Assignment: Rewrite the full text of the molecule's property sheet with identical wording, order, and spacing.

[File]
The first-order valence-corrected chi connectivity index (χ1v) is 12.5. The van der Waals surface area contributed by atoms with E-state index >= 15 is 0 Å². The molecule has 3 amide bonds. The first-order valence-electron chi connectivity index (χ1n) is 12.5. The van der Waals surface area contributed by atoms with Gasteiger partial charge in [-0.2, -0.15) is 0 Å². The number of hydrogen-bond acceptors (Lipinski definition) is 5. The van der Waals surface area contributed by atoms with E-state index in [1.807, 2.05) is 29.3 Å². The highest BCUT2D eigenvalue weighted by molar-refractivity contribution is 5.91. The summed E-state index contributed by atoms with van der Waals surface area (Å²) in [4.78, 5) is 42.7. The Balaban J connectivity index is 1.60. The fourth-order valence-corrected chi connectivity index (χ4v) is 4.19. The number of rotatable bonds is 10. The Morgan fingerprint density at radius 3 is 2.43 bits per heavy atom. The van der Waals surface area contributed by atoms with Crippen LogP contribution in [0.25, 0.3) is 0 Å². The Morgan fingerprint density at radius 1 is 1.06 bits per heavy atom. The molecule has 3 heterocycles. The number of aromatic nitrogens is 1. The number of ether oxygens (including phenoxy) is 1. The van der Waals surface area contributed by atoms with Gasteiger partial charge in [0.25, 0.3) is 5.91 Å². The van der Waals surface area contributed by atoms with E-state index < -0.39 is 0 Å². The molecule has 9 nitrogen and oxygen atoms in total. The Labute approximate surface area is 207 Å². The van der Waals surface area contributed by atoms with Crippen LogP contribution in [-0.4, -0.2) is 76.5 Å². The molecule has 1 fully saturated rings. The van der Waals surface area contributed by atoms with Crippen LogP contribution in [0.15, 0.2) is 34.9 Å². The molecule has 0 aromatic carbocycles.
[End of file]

The first-order valence-corrected chi connectivity index (χ1v) is 12.5. The van der Waals surface area contributed by atoms with E-state index >= 15 is 0 Å². The molecule has 3 amide bonds. The first-order valence-electron chi connectivity index (χ1n) is 12.5. The van der Waals surface area contributed by atoms with Gasteiger partial charge in [-0.2, -0.15) is 0 Å². The number of hydrogen-bond acceptors (Lipinski definition) is 5. The van der Waals surface area contributed by atoms with E-state index in [1.807, 2.05) is 29.3 Å². The highest BCUT2D eigenvalue weighted by molar-refractivity contribution is 5.91. The summed E-state index contributed by atoms with van der Waals surface area (Å²) in [4.78, 5) is 42.7. The Balaban J connectivity index is 1.60. The fourth-order valence-corrected chi connectivity index (χ4v) is 4.19. The number of rotatable bonds is 10. The Morgan fingerprint density at radius 3 is 2.43 bits per heavy atom. The van der Waals surface area contributed by atoms with Crippen LogP contribution in [0.25, 0.3) is 0 Å². The Morgan fingerprint density at radius 1 is 1.06 bits per heavy atom. The molecule has 3 heterocycles. The number of aromatic nitrogens is 1. The number of ether oxygens (including phenoxy) is 1. The van der Waals surface area contributed by atoms with Gasteiger partial charge in [0.25, 0.3) is 5.91 Å². The van der Waals surface area contributed by atoms with E-state index < -0.39 is 0 Å². The molecule has 9 nitrogen and oxygen atoms in total. The Labute approximate surface area is 207 Å². The van der Waals surface area contributed by atoms with Crippen LogP contribution in [-0.4, -0.2) is 76.5 Å². The molecule has 1 fully saturated rings. The van der Waals surface area contributed by atoms with Crippen LogP contribution in [0.15, 0.2) is 34.9 Å². The molecule has 0 aromatic carbocycles.